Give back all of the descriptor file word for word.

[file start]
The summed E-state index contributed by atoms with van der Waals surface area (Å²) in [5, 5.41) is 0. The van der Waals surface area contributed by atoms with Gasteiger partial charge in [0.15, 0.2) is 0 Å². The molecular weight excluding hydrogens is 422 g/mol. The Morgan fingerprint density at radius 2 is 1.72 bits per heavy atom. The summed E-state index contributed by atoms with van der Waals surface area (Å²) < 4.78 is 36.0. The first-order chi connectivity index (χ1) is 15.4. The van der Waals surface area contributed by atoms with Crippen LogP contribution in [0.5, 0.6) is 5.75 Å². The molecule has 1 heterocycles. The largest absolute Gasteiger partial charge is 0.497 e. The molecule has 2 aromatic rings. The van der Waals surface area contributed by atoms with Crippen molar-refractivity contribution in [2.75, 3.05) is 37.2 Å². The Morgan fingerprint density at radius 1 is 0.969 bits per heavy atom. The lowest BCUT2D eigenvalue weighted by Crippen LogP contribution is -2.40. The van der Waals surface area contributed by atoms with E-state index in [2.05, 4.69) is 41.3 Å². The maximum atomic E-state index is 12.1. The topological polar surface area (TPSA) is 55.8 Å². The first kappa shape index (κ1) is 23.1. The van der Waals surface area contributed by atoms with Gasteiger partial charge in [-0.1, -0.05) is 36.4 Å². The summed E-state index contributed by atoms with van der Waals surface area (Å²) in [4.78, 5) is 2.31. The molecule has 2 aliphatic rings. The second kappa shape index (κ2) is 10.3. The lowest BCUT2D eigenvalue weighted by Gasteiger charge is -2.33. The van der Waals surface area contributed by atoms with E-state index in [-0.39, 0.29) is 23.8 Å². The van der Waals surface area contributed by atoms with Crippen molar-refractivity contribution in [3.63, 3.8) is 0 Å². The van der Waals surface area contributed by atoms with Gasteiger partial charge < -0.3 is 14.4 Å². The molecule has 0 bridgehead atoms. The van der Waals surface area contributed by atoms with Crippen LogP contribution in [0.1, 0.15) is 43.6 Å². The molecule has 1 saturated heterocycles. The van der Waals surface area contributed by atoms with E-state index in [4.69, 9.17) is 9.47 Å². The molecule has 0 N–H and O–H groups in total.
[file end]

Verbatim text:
The summed E-state index contributed by atoms with van der Waals surface area (Å²) in [5, 5.41) is 0. The van der Waals surface area contributed by atoms with Gasteiger partial charge in [0.15, 0.2) is 0 Å². The molecular weight excluding hydrogens is 422 g/mol. The Morgan fingerprint density at radius 2 is 1.72 bits per heavy atom. The summed E-state index contributed by atoms with van der Waals surface area (Å²) < 4.78 is 36.0. The first-order chi connectivity index (χ1) is 15.4. The van der Waals surface area contributed by atoms with Crippen LogP contribution in [0.5, 0.6) is 5.75 Å². The molecule has 1 heterocycles. The largest absolute Gasteiger partial charge is 0.497 e. The molecule has 2 aromatic rings. The van der Waals surface area contributed by atoms with Crippen molar-refractivity contribution in [2.75, 3.05) is 37.2 Å². The Morgan fingerprint density at radius 1 is 0.969 bits per heavy atom. The lowest BCUT2D eigenvalue weighted by Crippen LogP contribution is -2.40. The van der Waals surface area contributed by atoms with E-state index in [2.05, 4.69) is 41.3 Å². The maximum atomic E-state index is 12.1. The topological polar surface area (TPSA) is 55.8 Å². The first kappa shape index (κ1) is 23.1. The van der Waals surface area contributed by atoms with Gasteiger partial charge in [-0.1, -0.05) is 36.4 Å². The summed E-state index contributed by atoms with van der Waals surface area (Å²) in [4.78, 5) is 2.31. The molecule has 2 aliphatic rings. The second kappa shape index (κ2) is 10.3. The lowest BCUT2D eigenvalue weighted by Gasteiger charge is -2.33. The van der Waals surface area contributed by atoms with E-state index in [-0.39, 0.29) is 23.8 Å². The van der Waals surface area contributed by atoms with Crippen molar-refractivity contribution in [3.63, 3.8) is 0 Å². The van der Waals surface area contributed by atoms with Gasteiger partial charge < -0.3 is 14.4 Å². The molecule has 0 bridgehead atoms. The van der Waals surface area contributed by atoms with Crippen LogP contribution in [0.1, 0.15) is 43.6 Å². The molecule has 1 saturated heterocycles. The van der Waals surface area contributed by atoms with E-state index in [4.69, 9.17) is 9.47 Å². The molecule has 0 N–H and O–H groups in total.